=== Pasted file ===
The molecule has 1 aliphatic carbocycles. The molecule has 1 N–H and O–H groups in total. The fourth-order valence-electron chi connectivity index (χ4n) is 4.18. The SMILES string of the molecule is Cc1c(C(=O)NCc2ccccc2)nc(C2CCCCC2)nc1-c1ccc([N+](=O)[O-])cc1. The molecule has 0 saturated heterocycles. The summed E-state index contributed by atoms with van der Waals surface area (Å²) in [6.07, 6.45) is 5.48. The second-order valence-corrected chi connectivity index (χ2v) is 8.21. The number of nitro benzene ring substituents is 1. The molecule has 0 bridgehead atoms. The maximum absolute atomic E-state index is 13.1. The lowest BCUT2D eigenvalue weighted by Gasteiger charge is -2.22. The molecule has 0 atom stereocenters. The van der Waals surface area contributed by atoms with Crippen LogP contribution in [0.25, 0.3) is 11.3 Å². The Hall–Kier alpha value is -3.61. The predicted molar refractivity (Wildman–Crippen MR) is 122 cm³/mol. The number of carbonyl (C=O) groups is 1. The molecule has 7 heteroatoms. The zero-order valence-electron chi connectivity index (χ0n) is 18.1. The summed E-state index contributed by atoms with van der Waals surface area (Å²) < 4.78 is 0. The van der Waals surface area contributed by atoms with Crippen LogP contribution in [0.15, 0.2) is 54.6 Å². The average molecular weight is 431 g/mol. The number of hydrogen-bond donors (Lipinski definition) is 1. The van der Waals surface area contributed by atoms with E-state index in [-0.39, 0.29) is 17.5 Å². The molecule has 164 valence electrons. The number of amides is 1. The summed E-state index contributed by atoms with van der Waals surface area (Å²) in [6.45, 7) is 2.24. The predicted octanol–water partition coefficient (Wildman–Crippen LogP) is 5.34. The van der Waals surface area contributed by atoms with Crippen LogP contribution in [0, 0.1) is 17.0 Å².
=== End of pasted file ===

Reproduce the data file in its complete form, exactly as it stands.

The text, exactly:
The molecule has 1 aliphatic carbocycles. The molecule has 1 N–H and O–H groups in total. The fourth-order valence-electron chi connectivity index (χ4n) is 4.18. The SMILES string of the molecule is Cc1c(C(=O)NCc2ccccc2)nc(C2CCCCC2)nc1-c1ccc([N+](=O)[O-])cc1. The molecule has 0 saturated heterocycles. The summed E-state index contributed by atoms with van der Waals surface area (Å²) in [6.07, 6.45) is 5.48. The second-order valence-corrected chi connectivity index (χ2v) is 8.21. The number of nitro benzene ring substituents is 1. The molecule has 0 bridgehead atoms. The maximum absolute atomic E-state index is 13.1. The lowest BCUT2D eigenvalue weighted by Gasteiger charge is -2.22. The molecule has 0 atom stereocenters. The van der Waals surface area contributed by atoms with Crippen LogP contribution in [0.25, 0.3) is 11.3 Å². The Hall–Kier alpha value is -3.61. The predicted molar refractivity (Wildman–Crippen MR) is 122 cm³/mol. The number of carbonyl (C=O) groups is 1. The molecule has 7 heteroatoms. The zero-order valence-electron chi connectivity index (χ0n) is 18.1. The summed E-state index contributed by atoms with van der Waals surface area (Å²) < 4.78 is 0. The van der Waals surface area contributed by atoms with Crippen LogP contribution in [0.15, 0.2) is 54.6 Å². The average molecular weight is 431 g/mol. The number of hydrogen-bond donors (Lipinski definition) is 1. The van der Waals surface area contributed by atoms with E-state index in [-0.39, 0.29) is 17.5 Å². The molecule has 164 valence electrons. The number of amides is 1. The summed E-state index contributed by atoms with van der Waals surface area (Å²) in [6.45, 7) is 2.24. The predicted octanol–water partition coefficient (Wildman–Crippen LogP) is 5.34. The van der Waals surface area contributed by atoms with Crippen LogP contribution in [0, 0.1) is 17.0 Å².